During the past several Exchange Post articles, and more recently in my monthly “Taking Care of People is Good for Business” messages, you may have noticed a focus on the need for us to further develop our competencies as we improve ourselves to be even more effective. People who have the best competencies have what I like to refer to as the “It Factor;” they exhibit traits that stand out from the crowd. Whether assisting customers, setting a planogram, managing a refund or developing a new program, we all contribute, but it is those who make the ordinary extraordinary who raise the game of everyone around them. These are the people with the “It Factor” who take the time to invest…
EVP/COO Dave Nelson made his first official visit to the Pacific Region. Awed with the dedication of associates in mainland Japan, Okinawa and Korea, Nelson said he was proud the hard-working Pacific team was part of the Exchange family.
In May, many of our teammates had the opportunity to hear Melissa Stockwell present at the Express seminar in Orlando. A highly decorated Soldier who was injured in Iraq on April 13, 2004, Melissa lost her left leg above her knee to a roadside bomb on the streets of Iraq.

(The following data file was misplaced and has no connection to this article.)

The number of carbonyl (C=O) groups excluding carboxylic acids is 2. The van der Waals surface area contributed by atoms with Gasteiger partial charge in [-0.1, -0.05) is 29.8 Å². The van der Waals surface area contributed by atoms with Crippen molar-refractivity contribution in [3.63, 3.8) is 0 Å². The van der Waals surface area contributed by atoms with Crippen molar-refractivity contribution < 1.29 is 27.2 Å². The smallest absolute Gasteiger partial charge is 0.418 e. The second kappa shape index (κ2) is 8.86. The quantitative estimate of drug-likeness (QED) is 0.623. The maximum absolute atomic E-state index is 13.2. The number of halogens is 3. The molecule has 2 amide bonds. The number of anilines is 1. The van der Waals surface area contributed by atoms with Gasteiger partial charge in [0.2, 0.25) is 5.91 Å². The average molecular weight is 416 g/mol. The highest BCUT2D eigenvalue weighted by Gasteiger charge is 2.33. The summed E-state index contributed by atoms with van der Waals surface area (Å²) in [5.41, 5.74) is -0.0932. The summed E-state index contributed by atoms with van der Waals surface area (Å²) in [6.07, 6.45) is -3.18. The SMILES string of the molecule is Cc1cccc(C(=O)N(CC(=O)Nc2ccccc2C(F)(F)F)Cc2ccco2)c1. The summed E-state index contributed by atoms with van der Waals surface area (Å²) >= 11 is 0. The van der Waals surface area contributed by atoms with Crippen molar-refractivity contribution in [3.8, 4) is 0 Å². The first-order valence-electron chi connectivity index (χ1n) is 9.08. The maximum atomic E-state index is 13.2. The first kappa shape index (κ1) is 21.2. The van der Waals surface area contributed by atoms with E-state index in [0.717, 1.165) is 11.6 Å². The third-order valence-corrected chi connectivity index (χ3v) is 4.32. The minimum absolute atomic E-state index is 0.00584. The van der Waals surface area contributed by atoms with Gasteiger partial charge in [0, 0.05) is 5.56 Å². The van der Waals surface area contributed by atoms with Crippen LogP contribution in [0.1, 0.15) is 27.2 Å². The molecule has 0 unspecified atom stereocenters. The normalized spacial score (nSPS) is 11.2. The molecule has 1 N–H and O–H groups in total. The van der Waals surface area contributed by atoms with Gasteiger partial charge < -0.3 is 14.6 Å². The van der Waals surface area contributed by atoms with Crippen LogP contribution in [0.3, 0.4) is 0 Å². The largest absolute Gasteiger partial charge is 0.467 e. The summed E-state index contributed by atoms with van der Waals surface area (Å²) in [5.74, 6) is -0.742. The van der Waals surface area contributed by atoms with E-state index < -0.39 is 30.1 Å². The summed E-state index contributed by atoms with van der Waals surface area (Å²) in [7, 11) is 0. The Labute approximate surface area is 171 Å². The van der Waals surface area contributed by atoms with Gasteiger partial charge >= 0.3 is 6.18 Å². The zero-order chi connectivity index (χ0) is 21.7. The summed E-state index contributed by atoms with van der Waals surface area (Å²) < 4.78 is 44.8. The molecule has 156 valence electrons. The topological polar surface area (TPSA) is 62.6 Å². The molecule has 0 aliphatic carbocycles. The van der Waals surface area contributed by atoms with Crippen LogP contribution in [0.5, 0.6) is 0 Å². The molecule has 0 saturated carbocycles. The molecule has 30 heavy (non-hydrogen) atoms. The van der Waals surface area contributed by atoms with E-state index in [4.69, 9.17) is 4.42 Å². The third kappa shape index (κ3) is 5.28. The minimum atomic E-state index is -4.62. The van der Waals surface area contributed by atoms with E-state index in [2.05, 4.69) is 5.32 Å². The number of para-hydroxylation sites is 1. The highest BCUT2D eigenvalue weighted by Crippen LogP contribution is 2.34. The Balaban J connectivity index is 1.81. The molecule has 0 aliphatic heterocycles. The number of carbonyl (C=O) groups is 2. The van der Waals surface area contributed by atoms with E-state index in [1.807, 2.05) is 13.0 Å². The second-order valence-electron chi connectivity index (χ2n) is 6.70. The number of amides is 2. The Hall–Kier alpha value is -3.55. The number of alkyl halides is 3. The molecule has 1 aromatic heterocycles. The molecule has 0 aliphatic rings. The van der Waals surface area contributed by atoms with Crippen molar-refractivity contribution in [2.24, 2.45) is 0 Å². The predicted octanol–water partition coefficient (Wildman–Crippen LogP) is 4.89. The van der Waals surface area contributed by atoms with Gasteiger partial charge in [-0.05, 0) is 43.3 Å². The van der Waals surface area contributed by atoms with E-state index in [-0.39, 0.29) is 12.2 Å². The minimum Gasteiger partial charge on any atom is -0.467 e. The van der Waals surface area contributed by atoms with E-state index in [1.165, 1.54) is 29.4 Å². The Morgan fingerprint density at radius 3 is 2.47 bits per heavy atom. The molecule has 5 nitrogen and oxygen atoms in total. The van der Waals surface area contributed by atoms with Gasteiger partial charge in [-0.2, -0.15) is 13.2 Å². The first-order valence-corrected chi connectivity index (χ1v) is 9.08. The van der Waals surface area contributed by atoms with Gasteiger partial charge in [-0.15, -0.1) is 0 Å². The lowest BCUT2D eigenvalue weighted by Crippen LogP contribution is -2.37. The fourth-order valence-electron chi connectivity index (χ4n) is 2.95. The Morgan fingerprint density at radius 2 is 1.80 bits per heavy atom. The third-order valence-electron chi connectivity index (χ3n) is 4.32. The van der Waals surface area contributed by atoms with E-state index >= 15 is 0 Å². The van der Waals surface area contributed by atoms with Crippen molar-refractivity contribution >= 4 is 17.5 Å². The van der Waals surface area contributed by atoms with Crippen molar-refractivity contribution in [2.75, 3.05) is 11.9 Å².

Customer service is a topic any worthwhile organization takes seriously. A company may have the best product selection at the best prices, but a poor customer experience can undermine all of that in one interaction.
In my last Exchange Post column, I talked about our legacies and the lasting impact we make on those around us. Building a legacy takes time and, fortunately, we have the tools to help not only develop your professional legacy but also grow personally.
What will your legacy be? If you think about it, the vast majority of our associates know the policies, programs and requirements for completing their duties. Why then are some more effective than others?
My responsibility is to ensure our people have the resources they need to meet the objective and are on track. We have tremendous talent at the Exchange who often have the best ideas, so I need to get out of their way and allow them to run with it.
I remember that day in 2006 when I was named to my dream job: chief operating officer of the world’s greatest retail organization. My “work bucket list” included many things I wanted to accomplish as the Exchange’s senior civilian leader: increase earnings, build future leaders, boost productivity, improve customer and associate satisfaction, control inventory, take care of our people. Now that I am winding down my 44 years with the Exchange, I can safely say that I’ve accomplished everything on that list, thanks to the hard-working managers and associates in the field and dedicated teams at headquarters. All of you have made my job much easier. A look back over 10 years as COO I’ve seen us accomplish many things…